Venture Bros. fans keen on deploying spoilers to their friends who have not yet been so fortunate as to see the third-season-ending two-parter can show up at parties wearing this natty item. Then just sit back and let the fireworks fly...
Looks like Boston Dynamics isn't resting on the laurels of their BigDog robot, that creepy thing you can't kick over. Now they've got a robot that climbs walls and trees.
Considering that Boston Dynamics is DARPA-backed, I guess it's good to know there are still moonshot-style projects in the works, and this kind of stuff has always been inevitable—I guess it only seems, if anything, overdue.
I had never heard of Hulu until Dr. Horrible, and even then the site fell entirely out of my mind. When I saw it mentioned on Kung Fu Monkey, it became clear that Hulu had at least two different shows on it. It was at this point that I visited the site proper and became synchronized with the modern world. I immediately stopped whittling on my crude spear.
I'm a little afraid to explain it, because you almost certainly know it, but here: it's essentially free, digital, on-demand television, interleaved with the standard commercial breaks. This happens sometimes already, usually only for specific shows from specific channels, but Hulu is agnostic in that regard. It's as though YouTube grew up and got a job.
He's got a point. There's something almost guiltily decadent about being able to dial up any TV show I want, that I haven't even paid for on DVD or anything, and watch it—even if it does have ads. Even so, I don't think I can get into it in this medium, for a few reasons:
• The playback is choppy. I would rather pay $1.99 for an episode of something and then have to make space for it on my disk or shelf than have to fidget and worry the whole 22 minutes over whether the chop will make me miss a visual detail or the stream is going to cut out altogether. • The player is too small and clumsy. Yes, it's probably the best embedded player I've ever seen yet, but that's like saying it's the fastest RC car. • I just don't feel like waching TV through the same window I use to see the Internet. Maybe I'm crazy that way; but I still consider video content and computer content to be fundamentally separate things.
When I lay out my workspace in an ideal home-office type of situation, I tend to do it like this:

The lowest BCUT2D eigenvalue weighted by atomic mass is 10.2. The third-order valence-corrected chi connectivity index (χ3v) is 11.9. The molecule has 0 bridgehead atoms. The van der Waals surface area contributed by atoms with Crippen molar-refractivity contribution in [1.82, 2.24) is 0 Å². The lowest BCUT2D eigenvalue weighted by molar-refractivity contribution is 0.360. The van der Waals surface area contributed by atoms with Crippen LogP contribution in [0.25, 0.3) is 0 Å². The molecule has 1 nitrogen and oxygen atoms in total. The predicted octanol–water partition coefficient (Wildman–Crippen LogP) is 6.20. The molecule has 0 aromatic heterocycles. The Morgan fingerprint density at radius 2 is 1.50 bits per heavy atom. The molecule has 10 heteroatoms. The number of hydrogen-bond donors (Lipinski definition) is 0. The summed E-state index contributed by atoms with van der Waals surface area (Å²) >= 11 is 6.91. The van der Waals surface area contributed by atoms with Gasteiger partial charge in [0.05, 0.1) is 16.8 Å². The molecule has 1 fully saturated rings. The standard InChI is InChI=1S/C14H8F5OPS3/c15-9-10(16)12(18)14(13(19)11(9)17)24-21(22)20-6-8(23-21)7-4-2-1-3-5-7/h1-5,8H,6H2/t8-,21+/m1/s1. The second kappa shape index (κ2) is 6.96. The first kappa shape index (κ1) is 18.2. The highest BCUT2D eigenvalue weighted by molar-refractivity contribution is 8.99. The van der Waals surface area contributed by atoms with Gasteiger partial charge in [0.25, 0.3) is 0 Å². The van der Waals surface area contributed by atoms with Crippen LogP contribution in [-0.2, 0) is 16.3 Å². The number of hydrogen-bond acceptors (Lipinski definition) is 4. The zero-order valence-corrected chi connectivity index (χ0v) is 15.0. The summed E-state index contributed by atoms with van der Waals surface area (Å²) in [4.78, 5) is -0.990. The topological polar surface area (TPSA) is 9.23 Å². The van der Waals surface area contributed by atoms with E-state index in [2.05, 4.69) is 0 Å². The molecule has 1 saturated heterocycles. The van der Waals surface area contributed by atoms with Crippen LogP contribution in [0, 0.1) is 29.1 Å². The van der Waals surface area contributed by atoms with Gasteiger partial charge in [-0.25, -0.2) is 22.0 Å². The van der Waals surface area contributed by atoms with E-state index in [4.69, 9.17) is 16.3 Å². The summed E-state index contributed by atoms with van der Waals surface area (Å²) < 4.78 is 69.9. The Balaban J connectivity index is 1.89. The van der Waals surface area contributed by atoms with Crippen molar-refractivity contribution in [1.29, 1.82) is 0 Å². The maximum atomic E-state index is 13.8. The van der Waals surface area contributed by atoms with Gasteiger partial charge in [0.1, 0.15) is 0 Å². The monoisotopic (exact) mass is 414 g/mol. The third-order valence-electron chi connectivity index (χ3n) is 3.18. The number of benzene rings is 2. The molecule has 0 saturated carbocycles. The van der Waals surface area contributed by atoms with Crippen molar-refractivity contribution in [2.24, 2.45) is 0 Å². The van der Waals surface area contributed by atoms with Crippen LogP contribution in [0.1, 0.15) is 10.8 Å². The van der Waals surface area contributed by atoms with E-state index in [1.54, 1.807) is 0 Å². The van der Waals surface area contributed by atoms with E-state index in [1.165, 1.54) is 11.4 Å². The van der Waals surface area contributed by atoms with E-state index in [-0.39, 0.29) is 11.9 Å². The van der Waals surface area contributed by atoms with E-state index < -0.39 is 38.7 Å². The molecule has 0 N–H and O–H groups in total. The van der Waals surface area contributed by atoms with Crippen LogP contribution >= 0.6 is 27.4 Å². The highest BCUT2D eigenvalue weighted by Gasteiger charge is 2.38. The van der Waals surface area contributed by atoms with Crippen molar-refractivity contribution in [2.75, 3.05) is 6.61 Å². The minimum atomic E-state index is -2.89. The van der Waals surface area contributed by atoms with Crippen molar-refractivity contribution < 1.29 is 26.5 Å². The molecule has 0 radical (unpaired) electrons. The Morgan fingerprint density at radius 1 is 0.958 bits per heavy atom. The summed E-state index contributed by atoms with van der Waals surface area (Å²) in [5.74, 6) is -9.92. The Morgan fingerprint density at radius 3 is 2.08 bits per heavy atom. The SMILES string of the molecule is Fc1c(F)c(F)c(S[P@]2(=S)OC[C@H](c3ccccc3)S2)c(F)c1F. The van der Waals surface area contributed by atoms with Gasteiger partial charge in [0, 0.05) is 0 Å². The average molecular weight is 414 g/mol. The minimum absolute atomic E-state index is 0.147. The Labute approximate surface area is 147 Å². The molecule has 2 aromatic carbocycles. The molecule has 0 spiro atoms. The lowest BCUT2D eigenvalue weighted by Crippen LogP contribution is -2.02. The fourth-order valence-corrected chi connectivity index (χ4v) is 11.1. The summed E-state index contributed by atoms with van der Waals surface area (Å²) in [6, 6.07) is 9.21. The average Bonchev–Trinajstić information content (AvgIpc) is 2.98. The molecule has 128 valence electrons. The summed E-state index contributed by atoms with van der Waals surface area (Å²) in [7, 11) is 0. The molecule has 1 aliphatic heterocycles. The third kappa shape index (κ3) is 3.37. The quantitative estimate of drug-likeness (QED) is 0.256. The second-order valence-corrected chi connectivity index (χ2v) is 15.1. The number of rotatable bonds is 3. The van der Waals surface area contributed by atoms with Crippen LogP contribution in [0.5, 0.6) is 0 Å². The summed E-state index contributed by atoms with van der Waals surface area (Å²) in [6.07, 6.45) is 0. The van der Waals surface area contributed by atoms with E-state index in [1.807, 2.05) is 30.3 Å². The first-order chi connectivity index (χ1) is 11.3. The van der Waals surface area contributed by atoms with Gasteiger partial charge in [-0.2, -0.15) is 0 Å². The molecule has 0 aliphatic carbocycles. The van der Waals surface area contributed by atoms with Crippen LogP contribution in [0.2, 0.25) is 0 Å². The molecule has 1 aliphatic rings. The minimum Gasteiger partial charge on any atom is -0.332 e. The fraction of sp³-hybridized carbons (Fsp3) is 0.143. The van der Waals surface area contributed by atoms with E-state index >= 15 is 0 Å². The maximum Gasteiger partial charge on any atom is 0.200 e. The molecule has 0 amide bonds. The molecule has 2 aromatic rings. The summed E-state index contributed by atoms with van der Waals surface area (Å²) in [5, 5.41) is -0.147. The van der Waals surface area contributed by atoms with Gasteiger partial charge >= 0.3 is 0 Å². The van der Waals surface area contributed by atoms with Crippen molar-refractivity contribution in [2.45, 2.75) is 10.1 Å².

That's so I can have the TV on in the background, and turn the volume down when I need to concentrate on work. I like to be able to fluidly turn my attention back and forth between work and diversion, ebbing and flowing as the moment dictates, like having the world of media on a giant dimmer switch.
The mirror gives me another knob for that dimmer: I can keep watching out of the corner of my eye if I'm doing something that's only mostly engrossing on the computer, like waiting for some administrative function to complete or website to load or program to compile. I can swivel my attention from completely fixed on the TV, to glancing at the mirror with the sound on, to staring at the monitor with the sound gradually fading away, to completely concentrating on important matters.
If both these sources of content were coming through the same window—e.g. the computer monitor—I wouldn't have any of that luxury. I'd either have the Hulu window frontmost, or I wouldn't; if I'm doing work, I tend to have enough windows open that nothing in the background is of any use. And further, if the media that's diverting me is something I've gone to any effort to secure—by paying a buck-oh-five for it, or downloading it, or making room on my disk for it, or waited for it to arrive in the mail from Netflix, or even just cleared out a portion of scheduled and non-time-shiftable day for it—I don't want to put it in the background for any reason. I'll want to give it my undivided attention. I'm the kind of person who has to be sure to have caught every word of dialogue in a movie, to the extent of rewinding and temporarily turning on subtitles, or else I don't feel I've had my money's worth. (I've never understood people who are able to get up and walk around in the middle of a movie and expect to be able to come back to it without missing any key plot points.) The continuum of partial-attention methods only applies to stuff I don't really care about, like whatever's on the History Channel or the One-Star Late-90s Ex-SNL-Player Movie Channel at the moment. If it's something I've actually elected to watch, I can't envision watching it through my computer.
(Case in point: as I finished writing this post, I was genuinely surprised to find the half-watched episode of Arrested Development that I'd summoned lurking in a background Hulu window. No chance in hell that I'd have been able to concentrate on writing with that running, especially knowing that I'd consciously gone and queued it up.)
That's why I like AppleTV. It sidesteps something I would never have done: watching my purchased iTunes TV shows in the actual iTunes window. This way I can buy something online, organize it in iTunes, and then swivel my chair around and watch it on the big screen, giving it my full attention. There's no need to pop it open in a subordinate iTunes window and let it jostle for attention with my other applications, leeching system performance and flickering around the edges and squeezing its audio track into the headphones I use to carefully mute—and yet make immediately available—any sounds arising from the computer. Rather, I can shift the watching of TV and movies over to the screen that's suited for it, and leave the computer free for work.
Maybe if Apple can work a deal with Hulu to integrate it into AppleTV. Then that'd be something.